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CF-105 Arrow

RL 202 Avro Arrow

Likely the most famous of Avro Canada's aircraft, the CF-105 Arrow had the shortest life of the four aircraft designed by Avro Canada.

In the autumn of 1952 the RCAF decided that, in view of the apparent increase in the threat, some consideration should be given to the ultimate replacement of the CF-100 (even before the CF-100 had entered squadron service). An evaluation team of senior RCAF officers went to all western alliance countries to ascertain the availablity of a suitable aircraft to fill the need, none of the foreign designes even being developed met Canada's needs.

The Air Staff issued a specification, Air 7-3, for the project in May 1953. This was followed in July 1953, by a ministerial directive from the Department of Defence Production to Avro authorizing the company to carry out a design study for an aircraft to meet this requirement.

Two years earlier Avro's Chief Technician, Jim Chamberlin and Edgar Atkin, Chief Engineer had been investigating a number of congigurations for a CF-100 replacement and the RCAF had show some interest in a delta-wing design. Atkin had since left to join an American firrm and Jim Floyd was appointed Chief Engineer Between these two men came the proposal for the CF-105.

Not unlike the early problems with the Canuck, the Rolls-Royce RB.106 which had been planned for the CF-105 came into question due to problems at Rolls-Royce, Avro quickly switched to the Curtiss-Wright J67, only to have the US government pull out support on that engine. The only suitable engine left was the Pratt and Whitney J75 which meant that the fuselage had to be completely redisigned. In view of the frequency with which foreign engines had been cancelled, a decision was made to fit the sixth and subsequent aircraft, to be designated Mark II, with a new technology engine being developed by Orenda.

Due to the urgency of the program, Avro completed skipped the step of building a "prototype" aircraft and went right into building production aircraft!

The first CF-105 (25201) was rolled out on 4 October 1957 and was christened the Avro Arrow. It first flew on March 25, 1958, with Jan Zurakowski at the controls.

Although many have stated that the reason for the cancellation of the CF-105 was its costs, when you look at the real cost of the aircraft it was much less than what was spent on the fire contol system and missiles which were both insisted by the Air Staff and were billed against the CF-105 project, Avro had no control on this or the costs associated.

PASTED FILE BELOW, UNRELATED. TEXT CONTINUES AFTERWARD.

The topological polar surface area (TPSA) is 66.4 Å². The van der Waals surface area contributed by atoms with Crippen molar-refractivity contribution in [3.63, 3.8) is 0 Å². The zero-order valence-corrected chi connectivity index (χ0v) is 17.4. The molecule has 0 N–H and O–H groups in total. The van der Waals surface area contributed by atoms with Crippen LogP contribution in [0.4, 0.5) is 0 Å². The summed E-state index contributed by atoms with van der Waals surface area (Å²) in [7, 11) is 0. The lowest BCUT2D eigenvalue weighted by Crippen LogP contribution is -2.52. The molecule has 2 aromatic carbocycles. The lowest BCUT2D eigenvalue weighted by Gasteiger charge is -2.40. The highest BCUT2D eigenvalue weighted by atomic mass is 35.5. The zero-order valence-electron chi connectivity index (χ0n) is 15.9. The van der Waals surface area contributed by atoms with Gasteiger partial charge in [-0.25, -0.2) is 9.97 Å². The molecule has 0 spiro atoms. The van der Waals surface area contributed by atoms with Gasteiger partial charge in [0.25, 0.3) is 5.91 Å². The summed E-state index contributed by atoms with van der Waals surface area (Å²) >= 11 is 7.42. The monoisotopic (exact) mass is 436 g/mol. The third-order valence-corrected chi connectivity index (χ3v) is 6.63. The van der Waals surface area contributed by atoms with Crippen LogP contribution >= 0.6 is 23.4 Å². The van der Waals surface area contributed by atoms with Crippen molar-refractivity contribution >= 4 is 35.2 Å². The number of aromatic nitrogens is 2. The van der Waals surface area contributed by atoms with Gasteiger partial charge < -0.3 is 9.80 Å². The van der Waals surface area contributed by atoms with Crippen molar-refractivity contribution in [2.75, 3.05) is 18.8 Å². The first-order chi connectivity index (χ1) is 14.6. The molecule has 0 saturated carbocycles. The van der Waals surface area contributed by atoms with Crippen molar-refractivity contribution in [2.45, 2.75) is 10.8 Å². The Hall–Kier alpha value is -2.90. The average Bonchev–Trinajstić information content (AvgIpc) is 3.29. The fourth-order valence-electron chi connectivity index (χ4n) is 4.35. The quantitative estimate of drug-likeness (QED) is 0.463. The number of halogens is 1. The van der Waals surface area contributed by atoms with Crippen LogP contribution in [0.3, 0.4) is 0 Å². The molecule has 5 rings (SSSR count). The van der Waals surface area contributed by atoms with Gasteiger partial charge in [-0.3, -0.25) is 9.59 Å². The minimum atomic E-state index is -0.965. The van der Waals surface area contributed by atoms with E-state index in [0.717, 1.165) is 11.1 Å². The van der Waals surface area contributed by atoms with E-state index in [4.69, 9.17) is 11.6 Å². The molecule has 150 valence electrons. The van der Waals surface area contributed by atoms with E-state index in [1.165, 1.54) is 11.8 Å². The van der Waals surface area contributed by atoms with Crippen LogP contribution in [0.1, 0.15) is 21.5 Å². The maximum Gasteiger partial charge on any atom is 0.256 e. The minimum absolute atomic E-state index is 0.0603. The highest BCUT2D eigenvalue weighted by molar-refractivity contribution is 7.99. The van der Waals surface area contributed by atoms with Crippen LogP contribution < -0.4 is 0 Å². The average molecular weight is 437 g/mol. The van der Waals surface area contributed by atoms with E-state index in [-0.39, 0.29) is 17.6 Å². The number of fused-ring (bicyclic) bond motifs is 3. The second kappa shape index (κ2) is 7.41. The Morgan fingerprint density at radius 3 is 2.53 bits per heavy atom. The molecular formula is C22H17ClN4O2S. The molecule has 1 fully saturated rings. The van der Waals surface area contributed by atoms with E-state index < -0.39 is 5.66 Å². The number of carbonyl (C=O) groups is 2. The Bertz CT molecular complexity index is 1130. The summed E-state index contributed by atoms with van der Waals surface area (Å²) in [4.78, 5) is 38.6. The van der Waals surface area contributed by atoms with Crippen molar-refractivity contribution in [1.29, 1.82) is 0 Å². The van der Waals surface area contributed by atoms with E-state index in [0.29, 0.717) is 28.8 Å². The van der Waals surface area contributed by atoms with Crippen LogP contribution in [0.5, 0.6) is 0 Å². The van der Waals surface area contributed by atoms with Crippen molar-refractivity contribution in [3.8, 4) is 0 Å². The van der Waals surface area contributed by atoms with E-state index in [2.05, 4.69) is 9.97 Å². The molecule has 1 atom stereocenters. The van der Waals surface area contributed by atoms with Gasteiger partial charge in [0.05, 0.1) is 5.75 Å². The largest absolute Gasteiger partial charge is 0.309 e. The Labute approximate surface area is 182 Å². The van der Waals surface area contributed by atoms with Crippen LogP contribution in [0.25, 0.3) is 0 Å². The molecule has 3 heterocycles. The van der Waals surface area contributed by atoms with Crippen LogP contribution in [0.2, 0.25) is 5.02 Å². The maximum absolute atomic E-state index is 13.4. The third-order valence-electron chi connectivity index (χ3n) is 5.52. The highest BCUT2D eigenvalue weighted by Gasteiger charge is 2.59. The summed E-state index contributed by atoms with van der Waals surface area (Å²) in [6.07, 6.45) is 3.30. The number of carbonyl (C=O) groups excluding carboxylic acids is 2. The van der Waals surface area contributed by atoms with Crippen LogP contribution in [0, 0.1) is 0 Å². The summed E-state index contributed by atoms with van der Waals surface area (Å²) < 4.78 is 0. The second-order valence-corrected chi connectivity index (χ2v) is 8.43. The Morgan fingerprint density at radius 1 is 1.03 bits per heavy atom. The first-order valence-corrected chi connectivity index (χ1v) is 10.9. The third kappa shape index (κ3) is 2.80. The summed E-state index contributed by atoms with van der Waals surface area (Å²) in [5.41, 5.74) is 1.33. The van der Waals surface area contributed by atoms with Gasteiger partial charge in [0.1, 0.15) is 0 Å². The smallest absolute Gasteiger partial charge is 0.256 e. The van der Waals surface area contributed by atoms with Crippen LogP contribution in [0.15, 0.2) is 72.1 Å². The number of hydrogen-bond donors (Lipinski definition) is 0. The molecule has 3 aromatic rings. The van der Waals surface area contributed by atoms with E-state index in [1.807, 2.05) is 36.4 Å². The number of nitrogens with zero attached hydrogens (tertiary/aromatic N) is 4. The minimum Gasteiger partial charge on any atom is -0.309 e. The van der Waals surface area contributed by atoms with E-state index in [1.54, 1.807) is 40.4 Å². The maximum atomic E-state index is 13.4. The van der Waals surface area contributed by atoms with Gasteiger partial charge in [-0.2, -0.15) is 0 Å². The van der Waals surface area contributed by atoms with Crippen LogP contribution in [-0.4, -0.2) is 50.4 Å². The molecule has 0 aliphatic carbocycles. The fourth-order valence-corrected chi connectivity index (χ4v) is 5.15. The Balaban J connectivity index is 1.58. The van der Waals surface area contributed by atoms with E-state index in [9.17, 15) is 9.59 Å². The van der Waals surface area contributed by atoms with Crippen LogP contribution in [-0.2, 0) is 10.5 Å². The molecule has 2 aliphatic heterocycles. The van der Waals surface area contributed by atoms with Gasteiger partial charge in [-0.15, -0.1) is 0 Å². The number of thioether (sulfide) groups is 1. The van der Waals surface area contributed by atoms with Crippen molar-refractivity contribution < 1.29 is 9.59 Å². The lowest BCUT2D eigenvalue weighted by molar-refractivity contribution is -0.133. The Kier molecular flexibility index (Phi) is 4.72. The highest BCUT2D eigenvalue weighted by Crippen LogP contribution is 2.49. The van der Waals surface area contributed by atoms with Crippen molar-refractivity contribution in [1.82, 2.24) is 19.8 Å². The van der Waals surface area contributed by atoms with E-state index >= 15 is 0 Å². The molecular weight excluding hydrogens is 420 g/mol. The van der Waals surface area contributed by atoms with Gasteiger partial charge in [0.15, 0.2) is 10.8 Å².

In 1957 Canada elected a new Conservative Prime Minister, John Diefenbaker, a man who could not make a desision on his own from all accounts. On 24 September 1958 Diefenbaker placed an order for the U.S. Boeing BOMARC IM-99 anti-aircraft missile and announced that on 31 March 1959 that the Arrow program would be reviewed.

On 20 February 1959 Diefenbaker anounced to Parliament that he had cancelled the whole Arrow program. Before noon that day Fred Smye was called by Department of Defence Production and informed that the Arrow and Iroquois engine contracts were cancelled and the companies must cease all work on the projects.

At 4 pm, 20 February 1959, it was announced that the entire workforce was to be layed off until something was sorted out. This day is known as "Black Friday".

The following Monday around 17% of the work force was called back to work to work on other projects still on the go including the Orenda engines for the CF-100 & the Avrocar project; when you think that Avro had a staff of 15,000 and there were over 650 Canadian companies supplying goods for Avro projects the impact to the nation could be seen as nothing less than criminal!

click here for Page 2 with even more info

For more information on the CF-105 Avro Arrow, please check out Interceptor-Rex

Checkout the mirrored site on Hunting Arrows

Read David Orchard's In a Class of it's Own

Please take a minute to remember the great successes of the men and women of Avro and Orenda

To purchase material related to Avro including on the CF-105 Arrow please click on the "collectibles" link on the side menu


Looking for images on the Arrow check out FlightDeck

For over 100 photos of the CF-105 check the Canadian National Aviation Museum
Want to view some short movie clips? Then CBC is where to check

There are a few CBC clips in French.